Something strange is happening—there is a great silence on earth today, a great silence and stillness. The whole earth keeps silence because the King is asleep. The earth trembled and is still because God has fallen asleep in the flesh and he has raised up all who have slept ever since the world began.
God has died in the flesh and Hell trembles with fear. He has gone to search for our first parent, as for a lost sheep. Greatly desiring to visit those who live in darkness and in the shadow of death, he has gone to free from sorrow the captives Adam and Eve, He who is both God and the Son of Eve. The Lord approached them bearing the Cross, the weapon that had won him the victory.
At the sight of him Adam, the first man he had created, struck his breast in terror and cried out to everyone, ‘My Lord be with you all.’ Christ answered him: ‘And with your spirit.’ He took him by the hand and raised him up, saying:
‘Awake, O sleeper, and rise from the dead, and Christ will give you light.
‘I am your God, who for your sake have become your son. Out of love for you and your descendants I now by my own authority command all who are held in bondage to come forth, all who are in darkness to be enlightened, all who are sleeping to arise. I order you, O sleeper, to awake. I did not create you to be held a prisoner in Hell. Rise from the dead, for I am the life of the dead. Rise up, work of my hands, you who were created in my image. Rise, let us leave this place, for you are in Me and I in you; together we form one person and cannot be separated.
‘For your sake I, your God, became your son; I, the Lord, took the form of a slave; I, Whose home is above the heavens, descended to the earth and beneath the earth. For your sake, for the sake of man, I became like a man without help, free among the dead. For the sake of you, who left a garden, I was betrayed to the Jews in a garden, and I was crucified in a garden.
‘See on My Face the spittle I received in order to restore to you the life I once breathed into you. See there the marks of the blows I received in order to refashion your warped nature in my image. On My back see the marks of the scourging I endured to remove the burden of sin that weighs upon your back. See My hands, nailed firmly to a tree, for you who once wickedly stretched out your hand to a tree.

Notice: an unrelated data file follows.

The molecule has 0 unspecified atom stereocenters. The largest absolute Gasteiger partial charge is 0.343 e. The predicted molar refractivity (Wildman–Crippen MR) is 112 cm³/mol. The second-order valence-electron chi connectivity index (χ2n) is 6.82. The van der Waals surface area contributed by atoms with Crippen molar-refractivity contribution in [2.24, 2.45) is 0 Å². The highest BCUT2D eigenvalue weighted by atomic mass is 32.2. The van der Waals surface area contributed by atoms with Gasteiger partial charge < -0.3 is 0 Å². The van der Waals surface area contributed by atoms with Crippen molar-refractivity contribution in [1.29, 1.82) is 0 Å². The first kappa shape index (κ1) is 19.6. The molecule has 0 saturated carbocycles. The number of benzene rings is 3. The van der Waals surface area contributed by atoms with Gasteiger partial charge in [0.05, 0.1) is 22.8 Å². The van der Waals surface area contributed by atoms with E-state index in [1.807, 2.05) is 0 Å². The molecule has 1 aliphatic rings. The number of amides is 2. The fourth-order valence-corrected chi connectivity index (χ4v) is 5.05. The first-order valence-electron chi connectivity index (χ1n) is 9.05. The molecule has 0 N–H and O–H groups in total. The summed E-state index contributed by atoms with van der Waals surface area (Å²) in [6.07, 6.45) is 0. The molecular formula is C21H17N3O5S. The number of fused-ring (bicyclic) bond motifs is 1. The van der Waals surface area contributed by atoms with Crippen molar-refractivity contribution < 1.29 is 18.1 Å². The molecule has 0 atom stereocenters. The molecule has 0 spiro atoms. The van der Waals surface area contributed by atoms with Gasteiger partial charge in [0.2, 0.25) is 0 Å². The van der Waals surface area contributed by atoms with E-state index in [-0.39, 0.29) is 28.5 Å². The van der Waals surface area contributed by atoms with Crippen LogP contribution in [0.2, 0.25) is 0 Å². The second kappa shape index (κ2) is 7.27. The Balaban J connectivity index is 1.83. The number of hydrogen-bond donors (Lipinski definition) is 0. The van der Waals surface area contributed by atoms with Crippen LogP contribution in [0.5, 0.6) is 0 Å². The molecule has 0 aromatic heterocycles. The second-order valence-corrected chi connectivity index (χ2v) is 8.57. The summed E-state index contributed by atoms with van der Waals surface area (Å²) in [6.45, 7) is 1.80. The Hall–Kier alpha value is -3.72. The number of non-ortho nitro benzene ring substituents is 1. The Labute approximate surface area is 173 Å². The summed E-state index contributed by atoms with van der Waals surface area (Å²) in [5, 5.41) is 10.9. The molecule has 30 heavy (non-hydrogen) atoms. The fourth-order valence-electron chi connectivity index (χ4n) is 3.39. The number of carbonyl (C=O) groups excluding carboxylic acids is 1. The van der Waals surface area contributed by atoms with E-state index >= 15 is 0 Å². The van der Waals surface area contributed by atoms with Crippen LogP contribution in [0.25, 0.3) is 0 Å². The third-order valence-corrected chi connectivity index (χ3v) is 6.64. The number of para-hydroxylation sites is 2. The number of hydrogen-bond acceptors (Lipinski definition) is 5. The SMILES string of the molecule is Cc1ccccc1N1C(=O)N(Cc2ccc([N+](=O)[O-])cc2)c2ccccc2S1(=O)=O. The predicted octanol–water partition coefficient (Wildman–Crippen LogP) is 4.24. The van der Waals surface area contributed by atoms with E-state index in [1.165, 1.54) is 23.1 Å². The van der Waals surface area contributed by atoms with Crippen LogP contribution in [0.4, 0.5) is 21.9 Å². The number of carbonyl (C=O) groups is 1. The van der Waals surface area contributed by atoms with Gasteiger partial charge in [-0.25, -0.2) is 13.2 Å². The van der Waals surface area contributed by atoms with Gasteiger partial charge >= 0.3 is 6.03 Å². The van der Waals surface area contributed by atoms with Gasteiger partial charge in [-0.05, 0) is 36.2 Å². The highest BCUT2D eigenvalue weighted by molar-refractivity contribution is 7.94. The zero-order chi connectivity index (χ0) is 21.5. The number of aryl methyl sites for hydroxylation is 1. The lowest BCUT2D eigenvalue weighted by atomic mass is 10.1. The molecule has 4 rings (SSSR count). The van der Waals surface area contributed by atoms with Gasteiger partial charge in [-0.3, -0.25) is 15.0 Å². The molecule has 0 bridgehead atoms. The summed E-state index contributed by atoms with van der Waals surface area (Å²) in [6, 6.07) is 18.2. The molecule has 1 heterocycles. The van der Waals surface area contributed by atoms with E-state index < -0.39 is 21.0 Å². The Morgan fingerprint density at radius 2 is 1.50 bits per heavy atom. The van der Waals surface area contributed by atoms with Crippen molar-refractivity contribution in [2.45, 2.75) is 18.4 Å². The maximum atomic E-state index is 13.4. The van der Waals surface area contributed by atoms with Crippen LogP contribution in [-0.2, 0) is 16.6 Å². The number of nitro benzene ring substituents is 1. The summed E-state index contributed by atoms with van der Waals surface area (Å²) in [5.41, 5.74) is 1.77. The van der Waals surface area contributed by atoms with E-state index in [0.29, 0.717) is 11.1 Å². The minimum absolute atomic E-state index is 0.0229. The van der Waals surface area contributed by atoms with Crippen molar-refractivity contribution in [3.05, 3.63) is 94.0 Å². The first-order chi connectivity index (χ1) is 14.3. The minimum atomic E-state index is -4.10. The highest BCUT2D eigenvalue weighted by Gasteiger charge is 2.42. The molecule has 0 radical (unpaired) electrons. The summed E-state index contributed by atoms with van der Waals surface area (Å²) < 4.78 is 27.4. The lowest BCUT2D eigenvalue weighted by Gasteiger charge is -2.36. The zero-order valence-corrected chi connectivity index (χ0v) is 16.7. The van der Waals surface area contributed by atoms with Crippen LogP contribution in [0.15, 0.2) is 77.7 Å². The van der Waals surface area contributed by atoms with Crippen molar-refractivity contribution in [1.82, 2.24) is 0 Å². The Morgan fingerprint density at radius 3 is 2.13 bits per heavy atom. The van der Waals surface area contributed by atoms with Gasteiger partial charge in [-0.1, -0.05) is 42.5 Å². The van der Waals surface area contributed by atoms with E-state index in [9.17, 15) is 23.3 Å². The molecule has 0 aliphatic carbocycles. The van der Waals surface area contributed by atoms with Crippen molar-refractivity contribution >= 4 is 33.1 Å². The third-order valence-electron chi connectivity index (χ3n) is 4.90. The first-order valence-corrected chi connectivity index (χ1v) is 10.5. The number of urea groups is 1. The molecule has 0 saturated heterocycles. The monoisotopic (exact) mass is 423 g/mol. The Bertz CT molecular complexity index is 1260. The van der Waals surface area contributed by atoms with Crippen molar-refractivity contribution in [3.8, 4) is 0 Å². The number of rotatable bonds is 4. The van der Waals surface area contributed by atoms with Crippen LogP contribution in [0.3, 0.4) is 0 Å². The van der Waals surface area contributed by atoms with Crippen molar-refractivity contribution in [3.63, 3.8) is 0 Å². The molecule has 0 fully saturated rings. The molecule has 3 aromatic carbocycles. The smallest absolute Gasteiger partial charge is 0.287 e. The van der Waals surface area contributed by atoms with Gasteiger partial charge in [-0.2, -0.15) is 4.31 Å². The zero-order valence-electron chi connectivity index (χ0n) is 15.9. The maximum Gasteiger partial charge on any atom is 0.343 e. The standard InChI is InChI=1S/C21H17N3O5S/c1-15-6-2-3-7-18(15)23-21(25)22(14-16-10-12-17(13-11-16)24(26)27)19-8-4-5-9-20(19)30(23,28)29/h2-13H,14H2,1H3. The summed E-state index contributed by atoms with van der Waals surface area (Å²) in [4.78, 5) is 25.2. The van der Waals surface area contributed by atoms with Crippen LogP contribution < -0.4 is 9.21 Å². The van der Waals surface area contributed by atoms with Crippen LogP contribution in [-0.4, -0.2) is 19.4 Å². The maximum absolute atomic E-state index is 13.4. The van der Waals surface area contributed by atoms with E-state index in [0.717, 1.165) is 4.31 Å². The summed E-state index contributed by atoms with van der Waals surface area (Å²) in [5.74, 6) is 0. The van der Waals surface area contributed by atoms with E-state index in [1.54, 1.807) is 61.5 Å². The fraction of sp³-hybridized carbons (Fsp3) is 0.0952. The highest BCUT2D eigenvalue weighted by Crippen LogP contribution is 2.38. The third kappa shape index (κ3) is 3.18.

‘I slept on the Cross and a sword pierced My side for you who slept in Paradise and brought forth Eve from your side. My side has healed the pain in yours. My sleep will rouse you from your sleep in Hell. The sword that pierced Me has sheathed the sword that was turned against you.
‘Rise, let us leave this place. The enemy led you out of the earthly Paradise. I will not restore you to that Paradise, but will enthrone you in heaven. I forbade you the tree that was only a symbol of life, but see, I who am life itself am now one with you. I appointed cherubim to guard you as slaves are guarded, but now I make them worship you as God. The throne formed by cherubim awaits you, its bearers swift and eager. The Bridal Chamber is adorned, the banquet is ready, the eternal dwelling places are prepared, the treasure houses of all good things lie open. The Kingdom of Heaven has been prepared for you from all eternity.’
Christ’s descent into Hades, is what we commemorate at the vesperal liturgy on the morning of Holy Saturday. The descent of Christ into Hades, although only mentioned briefly in the New Testament, is confirmed as a mystery of cosmic significance by the hymnology and iconography of the early Church. This event is narrated most magnificently by Saint Epiphanius of Salamis in his famous Holy Saturday homily: “To what place does He go? What is the means, what is the intent of His descent into Hades?”
St Epiphanius explains that Christ goes to Hades with the intention of seeking out and liberating his lost sheep Adam and Eve. He then continues: “But hurry, let us descend with Him, let us dance with Him and rejoice with Him, for He who is by nature Friend of man goes with great gallantry to lead forth them that have been held captive from ages past.”
The descent of Christ’s soul into Hades is understood as a real event, which took place while the body of Jesus slept in the tomb. St Epiphanius goes on to portray the legions of the heavenly hosts arrayed for battle before the dread gates of Hades. The devil falls powerless before the invincible might of the God-man, and the angelic hosts, led by the archangels Michael and Gabriel, tear down the battlements and rout the forces of the enemy as their Master advances before them. The climax of the victory is the Lord’s arrival at the deepest subterranean dungeon, where his ancestor according to the flesh lies captive.
Adam recognises the sound of his Creator’s footsteps approaching, and as Christ bursts into the prison bearing the Cross as His weapon of victory, Adam cries out with joy to his fellow captives: “My Lord be with you all!” Full of tenderness, Christ replies to him, “And with your spirit,” before grasping the hand of His beloved child, leading him up from death into everlasting life, together with all the righteous souls who believe in His glorious Resurrection.